At a weather briefing late Saturday morning, New York Gov. Kathy Hochul described the snowstorm hitting western parts of the state as "one of the worst in history."
It has impacted transportation in parts of western New York, with the Buffalo Niagara International Airport closed through Monday morning, and some roads closed through Christmas day, Hochul said.
Almost every fire truck in Buffalo, she said, was stranded and stuck in snow as of Saturday morning.
"No matter how many emergency vehicles we have, they cannot get through the conditions as we speak," she said.
Four died in a massive pileup involving some 50 vehicles on the Ohio Turnpike. A Kansas City, Missouri, driver was killed Thursday after skidding into a creek, and three others died Wednesday in separate crashes on icy northern Kansas roads.
A woman in Vermont died in a hospital Friday after a tree broke in the high winds and fell on her house. Police in Colorado Springs said they found the dead body of a person who appeared to be homeless as subzero temperatures and snow descended upon the region.
Adding to the woes were power outages that by early Saturday were still affecting more than 1.7 million homes and businesses, according to the website PowerOutage, which tracks utility reports.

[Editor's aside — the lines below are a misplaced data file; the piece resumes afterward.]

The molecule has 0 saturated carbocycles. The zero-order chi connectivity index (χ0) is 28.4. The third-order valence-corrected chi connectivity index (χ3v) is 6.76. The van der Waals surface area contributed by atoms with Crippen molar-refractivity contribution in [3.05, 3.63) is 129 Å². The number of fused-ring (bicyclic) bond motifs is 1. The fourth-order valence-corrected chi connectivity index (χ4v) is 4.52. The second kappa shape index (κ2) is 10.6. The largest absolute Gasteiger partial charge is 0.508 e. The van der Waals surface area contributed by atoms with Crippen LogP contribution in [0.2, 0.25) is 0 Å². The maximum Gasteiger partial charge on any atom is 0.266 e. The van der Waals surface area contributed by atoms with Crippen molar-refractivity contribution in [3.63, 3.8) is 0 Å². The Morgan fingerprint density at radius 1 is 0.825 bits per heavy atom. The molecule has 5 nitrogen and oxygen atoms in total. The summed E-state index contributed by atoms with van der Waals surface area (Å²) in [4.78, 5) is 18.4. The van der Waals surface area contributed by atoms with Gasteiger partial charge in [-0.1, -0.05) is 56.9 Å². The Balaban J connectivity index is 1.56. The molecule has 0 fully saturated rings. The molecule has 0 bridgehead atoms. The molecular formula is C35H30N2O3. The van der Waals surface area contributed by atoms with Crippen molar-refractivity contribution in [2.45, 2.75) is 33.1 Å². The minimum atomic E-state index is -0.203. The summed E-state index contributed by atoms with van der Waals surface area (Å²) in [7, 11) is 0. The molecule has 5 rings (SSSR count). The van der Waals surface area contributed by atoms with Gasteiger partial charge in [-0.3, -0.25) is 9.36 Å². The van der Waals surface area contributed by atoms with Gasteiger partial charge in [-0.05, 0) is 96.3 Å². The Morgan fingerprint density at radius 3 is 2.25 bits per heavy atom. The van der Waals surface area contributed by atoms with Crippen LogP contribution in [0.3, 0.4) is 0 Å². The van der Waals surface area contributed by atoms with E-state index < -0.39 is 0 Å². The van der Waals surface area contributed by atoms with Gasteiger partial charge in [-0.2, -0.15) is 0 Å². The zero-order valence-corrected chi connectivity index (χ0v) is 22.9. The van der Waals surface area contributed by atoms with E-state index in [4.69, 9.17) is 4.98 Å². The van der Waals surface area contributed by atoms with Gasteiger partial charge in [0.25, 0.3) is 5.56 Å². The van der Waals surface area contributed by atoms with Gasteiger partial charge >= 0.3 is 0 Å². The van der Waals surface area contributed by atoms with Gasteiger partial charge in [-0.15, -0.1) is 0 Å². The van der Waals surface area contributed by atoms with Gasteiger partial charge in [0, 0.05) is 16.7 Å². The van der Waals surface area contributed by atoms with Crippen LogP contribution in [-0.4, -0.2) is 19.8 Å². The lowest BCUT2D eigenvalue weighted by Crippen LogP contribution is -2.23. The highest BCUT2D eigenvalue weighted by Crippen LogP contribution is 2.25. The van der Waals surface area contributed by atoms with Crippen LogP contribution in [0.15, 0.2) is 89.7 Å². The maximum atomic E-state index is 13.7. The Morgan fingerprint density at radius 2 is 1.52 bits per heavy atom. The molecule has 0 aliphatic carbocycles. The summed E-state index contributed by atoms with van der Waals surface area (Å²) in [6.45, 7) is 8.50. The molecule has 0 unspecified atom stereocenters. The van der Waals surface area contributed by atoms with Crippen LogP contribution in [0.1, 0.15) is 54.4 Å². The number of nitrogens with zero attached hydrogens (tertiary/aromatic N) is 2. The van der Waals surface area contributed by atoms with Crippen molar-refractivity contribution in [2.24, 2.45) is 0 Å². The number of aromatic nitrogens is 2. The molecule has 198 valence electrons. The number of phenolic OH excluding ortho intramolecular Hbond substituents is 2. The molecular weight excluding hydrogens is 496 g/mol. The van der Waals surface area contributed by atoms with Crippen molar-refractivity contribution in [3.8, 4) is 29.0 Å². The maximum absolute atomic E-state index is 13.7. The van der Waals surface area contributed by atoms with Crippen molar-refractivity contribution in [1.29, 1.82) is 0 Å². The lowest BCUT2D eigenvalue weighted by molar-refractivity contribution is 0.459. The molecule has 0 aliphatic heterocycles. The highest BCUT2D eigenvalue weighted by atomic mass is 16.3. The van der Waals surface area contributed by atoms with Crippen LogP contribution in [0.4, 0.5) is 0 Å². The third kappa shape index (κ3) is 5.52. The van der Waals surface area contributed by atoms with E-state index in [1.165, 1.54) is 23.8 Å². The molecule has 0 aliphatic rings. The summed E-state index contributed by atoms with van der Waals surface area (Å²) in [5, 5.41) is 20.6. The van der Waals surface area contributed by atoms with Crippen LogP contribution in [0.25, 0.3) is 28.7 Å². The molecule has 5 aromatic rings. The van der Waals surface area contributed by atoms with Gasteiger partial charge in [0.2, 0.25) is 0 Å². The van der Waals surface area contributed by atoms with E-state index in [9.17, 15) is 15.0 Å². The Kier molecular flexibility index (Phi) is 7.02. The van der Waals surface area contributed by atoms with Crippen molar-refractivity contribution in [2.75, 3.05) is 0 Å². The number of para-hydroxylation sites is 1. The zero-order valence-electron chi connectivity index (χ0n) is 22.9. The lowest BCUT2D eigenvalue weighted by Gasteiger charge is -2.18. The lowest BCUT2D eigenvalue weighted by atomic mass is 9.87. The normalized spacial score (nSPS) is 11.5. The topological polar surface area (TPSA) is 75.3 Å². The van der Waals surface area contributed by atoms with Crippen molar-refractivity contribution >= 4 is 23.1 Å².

The storm was nearly unprecedented in its scope, stretching from the Great Lakes near Canada to the Rio Grande along the border with Mexico. About 60% of the U.S. population faced some sort of winter weather advisory or warning, and temperatures plummeted drastically below normal from east of the Rocky Mountains to the Appalachians, the National Weather Service said.
Freezing rain coated much of the Pacific Northwest in a layer of ice, while people in the Northeast faced the threat of coastal and inland flooding.
The frigid temperatures and gusty winds were expected to produce "dangerously cold wind chills across much of the central and eastern U.S. this holiday weekend," the weather service said, adding that the conditions "will create a potentially life-threatening hazard for travelers that become stranded."
As millions of Americans were traveling ahead of Christmas, more than 5,700 flights within, into or out of the U.S. were canceled Friday, according to the tracking site FlightAware. While in Mexico, migrants camped near the U.S. border in unusually cold temperatures as they awaited a U.S. Supreme Court decision on pandemic-era restrictions that prevent many from seeking asylum.
Forecasters said a bomb cyclone — when atmospheric pressure drops very quickly in a strong storm — had developed near the Great Lakes, stirring up blizzard conditions, including heavy winds and snow.
Even people in Florida were braced for unusually chilly weather as rare freeze warnings were issued for large parts of the state over the holiday weekend.
Additional reporting by the Associated Press.